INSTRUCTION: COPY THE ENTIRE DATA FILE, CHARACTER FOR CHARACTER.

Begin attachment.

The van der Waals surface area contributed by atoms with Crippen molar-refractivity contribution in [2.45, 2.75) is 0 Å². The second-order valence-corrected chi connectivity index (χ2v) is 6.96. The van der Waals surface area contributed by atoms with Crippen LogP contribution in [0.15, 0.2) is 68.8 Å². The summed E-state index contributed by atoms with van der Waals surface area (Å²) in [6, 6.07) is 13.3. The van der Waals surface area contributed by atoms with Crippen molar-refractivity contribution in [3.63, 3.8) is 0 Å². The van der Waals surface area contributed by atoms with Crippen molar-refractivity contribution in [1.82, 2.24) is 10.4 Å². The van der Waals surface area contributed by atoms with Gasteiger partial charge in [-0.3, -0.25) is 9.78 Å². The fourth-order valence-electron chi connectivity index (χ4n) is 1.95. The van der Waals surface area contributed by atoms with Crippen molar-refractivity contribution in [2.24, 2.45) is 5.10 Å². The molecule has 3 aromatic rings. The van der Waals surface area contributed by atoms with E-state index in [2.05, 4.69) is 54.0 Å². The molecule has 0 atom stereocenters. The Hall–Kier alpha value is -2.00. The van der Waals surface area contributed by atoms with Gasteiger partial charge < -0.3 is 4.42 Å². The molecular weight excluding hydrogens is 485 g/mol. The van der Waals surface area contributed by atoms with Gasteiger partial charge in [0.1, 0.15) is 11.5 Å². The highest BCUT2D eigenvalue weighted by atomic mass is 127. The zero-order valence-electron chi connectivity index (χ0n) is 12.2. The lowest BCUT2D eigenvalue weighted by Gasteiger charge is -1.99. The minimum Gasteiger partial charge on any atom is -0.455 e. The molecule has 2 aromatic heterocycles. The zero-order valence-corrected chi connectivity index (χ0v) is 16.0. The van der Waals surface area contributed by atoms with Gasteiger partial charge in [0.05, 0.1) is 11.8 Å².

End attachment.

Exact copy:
The van der Waals surface area contributed by atoms with Crippen molar-refractivity contribution in [2.45, 2.75) is 0 Å². The second-order valence-corrected chi connectivity index (χ2v) is 6.96. The van der Waals surface area contributed by atoms with Crippen LogP contribution in [0.15, 0.2) is 68.8 Å². The summed E-state index contributed by atoms with van der Waals surface area (Å²) in [6, 6.07) is 13.3. The van der Waals surface area contributed by atoms with Crippen molar-refractivity contribution in [3.63, 3.8) is 0 Å². The van der Waals surface area contributed by atoms with Crippen molar-refractivity contribution in [1.82, 2.24) is 10.4 Å². The van der Waals surface area contributed by atoms with Gasteiger partial charge in [-0.3, -0.25) is 9.78 Å². The fourth-order valence-electron chi connectivity index (χ4n) is 1.95. The van der Waals surface area contributed by atoms with Crippen molar-refractivity contribution in [2.24, 2.45) is 5.10 Å². The molecule has 3 aromatic rings. The van der Waals surface area contributed by atoms with E-state index in [2.05, 4.69) is 54.0 Å². The molecule has 0 atom stereocenters. The Hall–Kier alpha value is -2.00. The van der Waals surface area contributed by atoms with Gasteiger partial charge < -0.3 is 4.42 Å². The molecular weight excluding hydrogens is 485 g/mol. The van der Waals surface area contributed by atoms with Gasteiger partial charge in [0.1, 0.15) is 11.5 Å². The highest BCUT2D eigenvalue weighted by atomic mass is 127. The zero-order valence-electron chi connectivity index (χ0n) is 12.2. The lowest BCUT2D eigenvalue weighted by Gasteiger charge is -1.99. The minimum Gasteiger partial charge on any atom is -0.455 e. The molecule has 2 aromatic heterocycles. The zero-order valence-corrected chi connectivity index (χ0v) is 16.0. The van der Waals surface area contributed by atoms with Gasteiger partial charge in [0.05, 0.1) is 11.8 Å².